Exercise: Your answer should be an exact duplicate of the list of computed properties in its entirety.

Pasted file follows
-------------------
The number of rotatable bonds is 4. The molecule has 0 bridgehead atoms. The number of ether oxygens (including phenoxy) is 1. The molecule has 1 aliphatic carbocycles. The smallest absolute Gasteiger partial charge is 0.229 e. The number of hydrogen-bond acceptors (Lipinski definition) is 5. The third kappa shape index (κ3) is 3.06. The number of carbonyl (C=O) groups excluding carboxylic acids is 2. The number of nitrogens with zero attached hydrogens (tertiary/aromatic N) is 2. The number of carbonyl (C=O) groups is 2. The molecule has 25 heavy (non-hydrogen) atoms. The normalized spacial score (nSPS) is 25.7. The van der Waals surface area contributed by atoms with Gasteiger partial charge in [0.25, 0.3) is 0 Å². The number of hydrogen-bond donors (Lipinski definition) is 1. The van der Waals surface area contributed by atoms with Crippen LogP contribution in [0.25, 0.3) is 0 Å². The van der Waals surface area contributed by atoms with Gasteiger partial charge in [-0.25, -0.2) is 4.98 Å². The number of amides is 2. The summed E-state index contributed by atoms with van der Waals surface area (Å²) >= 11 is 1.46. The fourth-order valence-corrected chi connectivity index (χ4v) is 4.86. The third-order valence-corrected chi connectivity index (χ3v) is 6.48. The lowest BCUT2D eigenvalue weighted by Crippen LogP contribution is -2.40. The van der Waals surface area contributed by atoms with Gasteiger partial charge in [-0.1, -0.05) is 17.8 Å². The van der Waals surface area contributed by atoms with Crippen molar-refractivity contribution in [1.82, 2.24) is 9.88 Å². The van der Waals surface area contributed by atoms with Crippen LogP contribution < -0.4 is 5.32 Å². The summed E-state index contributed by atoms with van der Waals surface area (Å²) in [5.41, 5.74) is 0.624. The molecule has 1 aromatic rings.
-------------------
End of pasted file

The number of rotatable bonds is 4. The molecule has 0 bridgehead atoms. The number of ether oxygens (including phenoxy) is 1. The molecule has 1 aliphatic carbocycles. The smallest absolute Gasteiger partial charge is 0.229 e. The number of hydrogen-bond acceptors (Lipinski definition) is 5. The third kappa shape index (κ3) is 3.06. The number of carbonyl (C=O) groups excluding carboxylic acids is 2. The number of nitrogens with zero attached hydrogens (tertiary/aromatic N) is 2. The number of carbonyl (C=O) groups is 2. The molecule has 25 heavy (non-hydrogen) atoms. The normalized spacial score (nSPS) is 25.7. The van der Waals surface area contributed by atoms with Gasteiger partial charge in [0.25, 0.3) is 0 Å². The number of hydrogen-bond donors (Lipinski definition) is 1. The van der Waals surface area contributed by atoms with Crippen LogP contribution in [0.25, 0.3) is 0 Å². The van der Waals surface area contributed by atoms with Gasteiger partial charge in [-0.25, -0.2) is 4.98 Å². The number of amides is 2. The summed E-state index contributed by atoms with van der Waals surface area (Å²) >= 11 is 1.46. The fourth-order valence-corrected chi connectivity index (χ4v) is 4.86. The third-order valence-corrected chi connectivity index (χ3v) is 6.48. The lowest BCUT2D eigenvalue weighted by Crippen LogP contribution is -2.40. The van der Waals surface area contributed by atoms with Gasteiger partial charge in [-0.1, -0.05) is 17.8 Å². The van der Waals surface area contributed by atoms with Crippen molar-refractivity contribution in [1.82, 2.24) is 9.88 Å². The van der Waals surface area contributed by atoms with Crippen LogP contribution < -0.4 is 5.32 Å². The summed E-state index contributed by atoms with van der Waals surface area (Å²) in [5.41, 5.74) is 0.624. The molecule has 1 aromatic rings.